Critics of Islam are often concerned about the treatment of LGBTQ Muslims, though often it is in an effort to criticize Islam rather than to help LGBTQ Muslims. They raise concerns about the institution of sharia laws in North America and Western Europe.
Their concerns are justified if we limit our focus to reactionary clerics, zealous young converts and some Muslim institutions that pit Islam as the antithesis of the West.
However, they do not speak for all Muslims.
Such self-styled spokesmen of religion need to be rendered obsolete. One way is to ban them for the poison they spread, as in countries like Bangladesh and Philippines.
Another way is to highlight the voices of those Muslims who are working very hard, sometimes at great personal costs, to affirm human dignity. As an illustration, here is a snapshot of 10 LGBTQ-affirming Muslim politicians.
1. Rana Bokhari
Former leader of the Liberal Party in Manitoba, Bokhari expressed in 2015 that her party was the first to call for banning conversion therapy for LGBTQ youth. She mentioned in a tweet:
2. Salma Zahid
Canadian MP Zahid has supported a bill to add "gender identity" and "gender expression" to the list of prohibited grounds of discrimination in the Canadian Human Rights Act. In a Facebook post she expressed that "LGBT rights are human rights, and in Canada everyone is welcome."
3. Mobina Jaffer
Canadian Senator Jaffer strongly supports Bill C-16, which adds "gender identity" and "gender expression" to the list of prohibited grounds of discrimination. She wrote:
"These protections are incredibly important for transgender people across Canada, especially as many face daily discrimination on multiple fronts."
4. Keith Ellison
Ellison is the deputy chair of the Democratic National Committee in the U.S. He has consistently supported the LGBTQ community on various issues including anti-discrimination of LGBTQ persons at school and workplaces and enforcing against anti-gay hate crimes. In a YouTube video, he has candidly expressed:
"If the person you happen to love and want to be with happens to be the same sex and gender as you, then I say God bless you and try to be happy as you can in this very difficult world."
5. Sadiq Khan
The Mayor of London had a fatwa issued on him by extremists for his affirmation of same-sex marriage. Yet, he remains defiant. He came out for the vigil after the Orlando gay bar shooting to assert "we stand shoulder to shoulders with the victims and remember their families as well." Recently, on the International Day against Homophobia, Transphobia and biphobia (IDAHOT), he expressed:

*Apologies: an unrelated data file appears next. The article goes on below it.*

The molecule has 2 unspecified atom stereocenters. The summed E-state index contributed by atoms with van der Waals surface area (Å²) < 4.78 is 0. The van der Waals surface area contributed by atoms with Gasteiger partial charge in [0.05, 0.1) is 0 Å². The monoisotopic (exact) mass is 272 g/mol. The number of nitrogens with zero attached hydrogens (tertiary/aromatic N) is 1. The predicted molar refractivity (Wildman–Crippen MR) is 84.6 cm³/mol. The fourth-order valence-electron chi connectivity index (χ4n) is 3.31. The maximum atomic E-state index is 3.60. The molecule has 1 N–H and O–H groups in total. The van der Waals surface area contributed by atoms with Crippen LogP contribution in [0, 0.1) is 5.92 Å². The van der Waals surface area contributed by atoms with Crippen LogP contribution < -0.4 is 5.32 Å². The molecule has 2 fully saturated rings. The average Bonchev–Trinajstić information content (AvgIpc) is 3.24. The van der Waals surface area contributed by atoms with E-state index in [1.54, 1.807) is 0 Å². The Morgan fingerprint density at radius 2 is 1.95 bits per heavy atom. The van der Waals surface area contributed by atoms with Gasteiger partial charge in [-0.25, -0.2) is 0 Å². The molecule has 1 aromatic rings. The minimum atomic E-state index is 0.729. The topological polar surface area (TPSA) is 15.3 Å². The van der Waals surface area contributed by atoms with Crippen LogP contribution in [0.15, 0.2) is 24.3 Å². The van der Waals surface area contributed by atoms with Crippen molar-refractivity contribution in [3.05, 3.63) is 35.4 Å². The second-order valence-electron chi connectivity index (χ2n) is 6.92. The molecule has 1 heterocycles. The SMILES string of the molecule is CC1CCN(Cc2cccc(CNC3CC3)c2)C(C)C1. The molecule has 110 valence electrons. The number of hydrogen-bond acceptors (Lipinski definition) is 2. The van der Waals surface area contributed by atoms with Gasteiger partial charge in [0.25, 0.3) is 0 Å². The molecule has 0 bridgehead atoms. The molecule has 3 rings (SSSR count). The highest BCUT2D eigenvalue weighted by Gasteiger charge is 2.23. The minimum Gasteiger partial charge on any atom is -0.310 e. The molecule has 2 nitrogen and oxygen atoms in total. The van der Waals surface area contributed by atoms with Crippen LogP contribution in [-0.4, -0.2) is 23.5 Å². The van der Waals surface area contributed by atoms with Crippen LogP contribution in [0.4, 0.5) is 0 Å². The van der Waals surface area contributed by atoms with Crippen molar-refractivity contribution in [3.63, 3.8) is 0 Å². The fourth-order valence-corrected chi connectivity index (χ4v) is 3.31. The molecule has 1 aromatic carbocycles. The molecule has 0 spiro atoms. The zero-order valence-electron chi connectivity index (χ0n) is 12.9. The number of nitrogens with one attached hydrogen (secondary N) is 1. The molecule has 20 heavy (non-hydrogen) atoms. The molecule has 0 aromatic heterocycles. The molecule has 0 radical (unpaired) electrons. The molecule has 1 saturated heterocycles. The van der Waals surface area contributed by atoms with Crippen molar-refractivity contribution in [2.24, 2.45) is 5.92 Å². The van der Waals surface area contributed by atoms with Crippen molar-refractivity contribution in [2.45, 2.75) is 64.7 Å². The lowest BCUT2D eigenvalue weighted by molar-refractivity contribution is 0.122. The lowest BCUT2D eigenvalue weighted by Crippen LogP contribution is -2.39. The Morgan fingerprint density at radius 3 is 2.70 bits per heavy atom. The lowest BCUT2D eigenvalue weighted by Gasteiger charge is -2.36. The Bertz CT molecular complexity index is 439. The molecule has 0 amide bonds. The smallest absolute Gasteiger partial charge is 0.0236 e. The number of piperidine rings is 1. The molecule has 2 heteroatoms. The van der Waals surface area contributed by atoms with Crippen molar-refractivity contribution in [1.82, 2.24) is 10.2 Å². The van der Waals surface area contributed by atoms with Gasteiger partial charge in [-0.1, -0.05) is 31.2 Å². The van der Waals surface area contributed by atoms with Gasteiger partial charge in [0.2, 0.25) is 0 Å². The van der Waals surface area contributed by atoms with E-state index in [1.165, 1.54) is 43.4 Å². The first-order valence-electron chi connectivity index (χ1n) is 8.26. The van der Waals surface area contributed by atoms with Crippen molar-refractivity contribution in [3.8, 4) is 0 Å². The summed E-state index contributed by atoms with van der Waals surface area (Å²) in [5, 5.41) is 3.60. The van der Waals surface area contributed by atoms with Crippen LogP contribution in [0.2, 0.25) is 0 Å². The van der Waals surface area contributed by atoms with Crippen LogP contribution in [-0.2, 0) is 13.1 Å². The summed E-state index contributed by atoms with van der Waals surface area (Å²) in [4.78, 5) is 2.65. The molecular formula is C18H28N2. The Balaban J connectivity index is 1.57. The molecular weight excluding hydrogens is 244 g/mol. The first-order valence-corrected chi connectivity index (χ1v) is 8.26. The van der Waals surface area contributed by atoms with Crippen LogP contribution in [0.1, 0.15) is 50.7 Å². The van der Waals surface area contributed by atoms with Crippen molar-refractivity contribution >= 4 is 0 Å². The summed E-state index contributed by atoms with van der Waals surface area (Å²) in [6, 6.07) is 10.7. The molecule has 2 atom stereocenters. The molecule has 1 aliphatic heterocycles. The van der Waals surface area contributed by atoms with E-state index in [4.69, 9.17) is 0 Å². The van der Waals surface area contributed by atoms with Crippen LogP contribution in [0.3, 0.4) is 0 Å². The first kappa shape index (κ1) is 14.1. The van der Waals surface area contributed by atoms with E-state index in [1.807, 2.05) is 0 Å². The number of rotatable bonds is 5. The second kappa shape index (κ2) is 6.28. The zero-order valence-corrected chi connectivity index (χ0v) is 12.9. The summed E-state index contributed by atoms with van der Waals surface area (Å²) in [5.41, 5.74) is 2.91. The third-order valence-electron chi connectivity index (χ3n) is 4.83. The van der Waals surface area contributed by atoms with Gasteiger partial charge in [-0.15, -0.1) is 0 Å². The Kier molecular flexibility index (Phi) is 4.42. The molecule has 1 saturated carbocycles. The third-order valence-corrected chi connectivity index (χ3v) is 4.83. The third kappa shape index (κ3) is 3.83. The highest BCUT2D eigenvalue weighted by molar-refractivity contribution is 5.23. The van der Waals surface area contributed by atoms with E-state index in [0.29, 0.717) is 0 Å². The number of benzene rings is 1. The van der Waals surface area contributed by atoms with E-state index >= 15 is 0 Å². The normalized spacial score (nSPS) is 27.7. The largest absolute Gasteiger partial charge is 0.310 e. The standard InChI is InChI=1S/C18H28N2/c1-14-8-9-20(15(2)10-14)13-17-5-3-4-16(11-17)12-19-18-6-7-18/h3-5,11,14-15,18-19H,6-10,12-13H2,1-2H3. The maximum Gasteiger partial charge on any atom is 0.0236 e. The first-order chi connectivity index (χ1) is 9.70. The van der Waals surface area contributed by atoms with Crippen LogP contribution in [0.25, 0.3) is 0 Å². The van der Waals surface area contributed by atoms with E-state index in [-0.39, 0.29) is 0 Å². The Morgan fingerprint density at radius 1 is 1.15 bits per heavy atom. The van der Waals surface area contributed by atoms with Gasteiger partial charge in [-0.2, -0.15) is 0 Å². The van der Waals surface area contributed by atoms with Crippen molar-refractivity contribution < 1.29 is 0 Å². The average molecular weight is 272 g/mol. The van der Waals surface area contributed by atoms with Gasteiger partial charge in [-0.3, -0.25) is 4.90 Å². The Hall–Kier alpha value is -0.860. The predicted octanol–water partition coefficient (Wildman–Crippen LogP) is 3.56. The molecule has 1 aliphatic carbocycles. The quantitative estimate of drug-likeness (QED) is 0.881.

"I could not be more proud to raise the Pride flag to mark IDAHOT 2017 at City Hall. ... I want London to be a place where LGBT+ people feel valued, happy and safe. ... From day one of Mayoralty, I've made it clear that homophobic, transphobic and biphobic abuse has no place in our city ..."
6. Tulip Rizwana Siddiq
British Labour Party politician, Siddiq once challenged Putin on his gay rights record. She expressed:
"You have the man in front of you, why wouldn't you ask for his stance on the treatment of LGBT people in Russia?"
7. Humza Yousaf
Yousaf is a Scottish government minister, who has previously served as minister for external affairs. In 2014, when Uganda approved anti-gay laws, he wrote a letter to the U.K. Foreign Secretary to "offer asylum to any Ugandans who feel threatened or persecuted by the legislation." On same-sex marriage he expressed:
"Religious freedom cuts both ways, so those who are Unitarians, Reform Jews, Quakers, who believe that that is their religious right should absolutely have that religious right to do so ... Just because my mosque or my faith doesn't believe in it, doesn't mean that I should be stopping people of another faith."
8. Tasmina Ahmed Sheikh
In 2015, Scottish politician Sheikh wrote about the One Scotland LGBTI Conference, expressing the need to continue to fight for equality:
"Positive action undermines the arguments of those around the world who would push LGBTI people out of the public arena or, worse, condemn them to chastisement, arrest, imprisonment and torture."
9. Ahmed Marcouch
A member of the Dutch Labour party, Marcouch participated in the campaign holding hands in response to homophobic violence inflicted on a gay couple. In 2009, despite opposition, he expressed:
"It is necessary to confront this issue, to say that homosexuals are normal people like all of us and that we require them to be respected, ... For cultural or religious reasons, some people reject homosexuals and compare them to animals, ... They don't see homosexuals as humans. These people can be orthodox Christians, Muslims or immigrants ..."
10. Kamal Qureshi
Despite controversies on other issues, Danish politician Qureshi has been a staunch supporter of the LGBTQ community. In 2010, he expressed:
"People kept asking me about LGBT issues and I didn't know why, and then I found out that because I have a Muslim background people kept expecting me to have a certain attitude. ... I was one of the first people to attend a gay parade in Denmark who was not gay himself. ... I've heard a lot of times that people in the gay community have a fear that people in the Muslim community will attack them. ... But so far it has been white/right-wing homophobes."
There are many other affirming Muslim politicians including Canadian Minister Ahmed Hussein, Yasir Naqvi, who is noted as a vocal supporter of the LGBTQ community in Ontario, Naheed Nenshi, who made history as the first Mayor of Calgary to marshal the Pride Parade and British Labour Party MP Rushanara Ali, who voted for same-sex marriage despite criticism.
In essence, the above politicians prove the thesis of "creeping sharia," ironically made by those who themselves espouse sexist and homophobic viewpoints, as utterly wrong.
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